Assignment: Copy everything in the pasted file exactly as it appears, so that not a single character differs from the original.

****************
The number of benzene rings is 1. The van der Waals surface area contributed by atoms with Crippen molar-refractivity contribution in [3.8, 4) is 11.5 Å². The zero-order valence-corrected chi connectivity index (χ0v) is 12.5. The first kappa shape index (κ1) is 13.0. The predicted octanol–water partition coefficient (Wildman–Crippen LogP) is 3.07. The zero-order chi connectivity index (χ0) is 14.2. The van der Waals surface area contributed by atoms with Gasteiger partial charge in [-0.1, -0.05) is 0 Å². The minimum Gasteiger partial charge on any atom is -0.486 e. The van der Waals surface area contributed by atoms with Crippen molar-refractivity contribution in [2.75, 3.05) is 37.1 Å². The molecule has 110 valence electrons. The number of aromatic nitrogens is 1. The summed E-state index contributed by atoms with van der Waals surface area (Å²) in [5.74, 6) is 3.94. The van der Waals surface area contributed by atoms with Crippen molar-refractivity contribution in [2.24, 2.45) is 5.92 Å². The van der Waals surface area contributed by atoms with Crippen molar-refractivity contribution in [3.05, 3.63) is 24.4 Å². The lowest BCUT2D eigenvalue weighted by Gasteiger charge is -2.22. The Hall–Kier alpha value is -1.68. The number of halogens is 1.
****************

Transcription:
The number of benzene rings is 1. The van der Waals surface area contributed by atoms with Crippen molar-refractivity contribution in [3.8, 4) is 11.5 Å². The zero-order valence-corrected chi connectivity index (χ0v) is 12.5. The first kappa shape index (κ1) is 13.0. The predicted octanol–water partition coefficient (Wildman–Crippen LogP) is 3.07. The zero-order chi connectivity index (χ0) is 14.2. The van der Waals surface area contributed by atoms with Gasteiger partial charge in [-0.1, -0.05) is 0 Å². The minimum Gasteiger partial charge on any atom is -0.486 e. The van der Waals surface area contributed by atoms with Crippen molar-refractivity contribution in [2.75, 3.05) is 37.1 Å². The molecule has 110 valence electrons. The number of aromatic nitrogens is 1. The summed E-state index contributed by atoms with van der Waals surface area (Å²) in [5.74, 6) is 3.94. The van der Waals surface area contributed by atoms with Crippen molar-refractivity contribution in [2.24, 2.45) is 5.92 Å². The van der Waals surface area contributed by atoms with Crippen molar-refractivity contribution in [3.05, 3.63) is 24.4 Å². The lowest BCUT2D eigenvalue weighted by Gasteiger charge is -2.22. The Hall–Kier alpha value is -1.68. The number of halogens is 1.